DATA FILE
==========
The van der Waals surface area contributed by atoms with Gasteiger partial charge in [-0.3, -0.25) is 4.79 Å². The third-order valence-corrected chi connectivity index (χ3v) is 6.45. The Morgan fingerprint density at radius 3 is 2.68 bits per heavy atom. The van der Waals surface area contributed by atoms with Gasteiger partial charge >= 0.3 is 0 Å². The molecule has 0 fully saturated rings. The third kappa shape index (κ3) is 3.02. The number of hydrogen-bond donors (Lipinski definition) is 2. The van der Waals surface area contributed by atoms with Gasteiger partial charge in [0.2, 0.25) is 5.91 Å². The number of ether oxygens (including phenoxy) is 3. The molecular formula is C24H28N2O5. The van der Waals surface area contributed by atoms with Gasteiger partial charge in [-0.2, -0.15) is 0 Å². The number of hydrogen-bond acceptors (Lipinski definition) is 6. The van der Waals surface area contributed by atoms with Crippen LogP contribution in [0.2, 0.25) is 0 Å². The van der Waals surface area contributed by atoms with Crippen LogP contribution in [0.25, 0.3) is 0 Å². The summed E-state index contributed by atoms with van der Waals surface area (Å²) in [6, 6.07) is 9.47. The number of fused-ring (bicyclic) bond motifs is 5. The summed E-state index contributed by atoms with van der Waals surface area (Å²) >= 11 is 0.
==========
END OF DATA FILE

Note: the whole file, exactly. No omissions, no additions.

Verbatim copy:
The van der Waals surface area contributed by atoms with Gasteiger partial charge in [-0.3, -0.25) is 4.79 Å². The third-order valence-corrected chi connectivity index (χ3v) is 6.45. The Morgan fingerprint density at radius 3 is 2.68 bits per heavy atom. The van der Waals surface area contributed by atoms with Gasteiger partial charge >= 0.3 is 0 Å². The molecule has 0 fully saturated rings. The third kappa shape index (κ3) is 3.02. The number of hydrogen-bond donors (Lipinski definition) is 2. The van der Waals surface area contributed by atoms with Gasteiger partial charge in [0.2, 0.25) is 5.91 Å². The number of ether oxygens (including phenoxy) is 3. The molecular formula is C24H28N2O5. The van der Waals surface area contributed by atoms with Gasteiger partial charge in [-0.2, -0.15) is 0 Å². The number of hydrogen-bond acceptors (Lipinski definition) is 6. The van der Waals surface area contributed by atoms with Crippen LogP contribution in [0.2, 0.25) is 0 Å². The van der Waals surface area contributed by atoms with Crippen LogP contribution in [0.25, 0.3) is 0 Å². The summed E-state index contributed by atoms with van der Waals surface area (Å²) in [6, 6.07) is 9.47. The number of fused-ring (bicyclic) bond motifs is 5. The summed E-state index contributed by atoms with van der Waals surface area (Å²) >= 11 is 0.